The incorporation of Limited Liability Partnerships (LLP) and Limited Partnerships (LP) have been provided for under the recent enactment of the Companies and Allied Matters Act, 2020 (“CAMA 2020” or “the Act”).

A crucial difference between LLPs and LPs can be seen in the description of the former under Section 746 (1) of the CAMA which describes it as a body corporate – being a separate legal entity from its partners provided that such partners have subscribed their names to an incorporation document, filed same in the prescribed form at the Commission and paid the required fees.

On the other hand, a Limited Partnership is not a body corporate and the partnership firm is sued in the name of the partners and more particularly the general partners are liable for the debt and obligations of the partnership.

In terms of management, all partners of a limited liability partnership may take part in its management and have powers to bind the Partnership in the course of the business of the Limited Liability Partnership or with its authority; whereas, in a limited partnership, limited partners shall not take part in the management of the partnership business.

In an LP, at least one owner must be on record as the general partner with unlimited liability, and at least one partner must be listed as a limited partner with limited liability. Section 795 (3) of the CAMA 2020 provides that a limited partnership shall consist of one or more persons called general partners, who shall be liable for all debts and obligations of the firm, and one or more persons called limited partners. In contrast, an LLP limits liability for all partners.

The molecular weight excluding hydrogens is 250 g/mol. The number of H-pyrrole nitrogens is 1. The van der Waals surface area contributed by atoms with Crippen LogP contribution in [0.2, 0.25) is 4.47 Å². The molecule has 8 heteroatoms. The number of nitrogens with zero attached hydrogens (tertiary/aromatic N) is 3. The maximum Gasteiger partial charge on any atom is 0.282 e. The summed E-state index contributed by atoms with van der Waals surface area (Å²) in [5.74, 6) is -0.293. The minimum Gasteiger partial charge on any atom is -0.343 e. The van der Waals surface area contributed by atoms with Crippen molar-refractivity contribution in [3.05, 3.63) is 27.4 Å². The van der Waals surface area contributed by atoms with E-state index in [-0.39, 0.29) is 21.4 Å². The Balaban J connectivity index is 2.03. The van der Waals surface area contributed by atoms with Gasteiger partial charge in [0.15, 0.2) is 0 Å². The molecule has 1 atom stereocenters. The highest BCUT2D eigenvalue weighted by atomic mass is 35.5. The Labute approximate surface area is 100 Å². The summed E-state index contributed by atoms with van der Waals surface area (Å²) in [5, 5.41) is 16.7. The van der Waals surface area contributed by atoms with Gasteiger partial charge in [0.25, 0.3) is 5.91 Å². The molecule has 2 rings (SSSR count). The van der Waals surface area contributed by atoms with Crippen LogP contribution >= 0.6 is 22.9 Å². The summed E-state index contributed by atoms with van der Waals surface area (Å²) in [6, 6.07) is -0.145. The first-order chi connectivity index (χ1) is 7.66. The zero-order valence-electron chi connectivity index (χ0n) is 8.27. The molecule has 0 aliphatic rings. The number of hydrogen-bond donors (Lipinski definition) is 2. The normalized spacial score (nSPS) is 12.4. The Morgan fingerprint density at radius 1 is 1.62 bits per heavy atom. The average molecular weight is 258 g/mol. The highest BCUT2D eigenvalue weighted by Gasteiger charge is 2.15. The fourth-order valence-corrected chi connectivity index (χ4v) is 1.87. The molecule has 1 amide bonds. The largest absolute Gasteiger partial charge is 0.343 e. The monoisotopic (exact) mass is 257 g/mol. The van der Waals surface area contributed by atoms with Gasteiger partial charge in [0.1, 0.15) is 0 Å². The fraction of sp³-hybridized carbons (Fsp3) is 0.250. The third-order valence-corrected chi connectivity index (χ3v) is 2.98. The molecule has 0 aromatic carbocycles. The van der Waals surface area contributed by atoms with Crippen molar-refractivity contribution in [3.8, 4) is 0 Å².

The Act also limits the number of partners in an LP to a maximum of twenty (20), while no such limitation exists for LLPs. Every LLP must have at least two partners known as “designated partners” who are responsible for ensuring compliance with the provisions of the CAMA 2020 and will be liable for any contravention of the CAMA 2020 by the LLP. An LP must have a partner known as a “general partner” who has unlimited liability for all debts and obligations of the partnership. Other partners in an LP are the “limited partners” and their liability for the debts and obligations of the partnership is limited to the sums they contributed or agreed to contribute at the time of joining the partnership.[1]

 Additionally, the limited partner cannot have significant money invested in or hold major decision-making power in the business. If they do, they risk forfeiting their status as a limited partner and relinquishing their limited liability status.[2]



Written by Sandra Onyia & Martha Braimah

FOR: Starlion Legal

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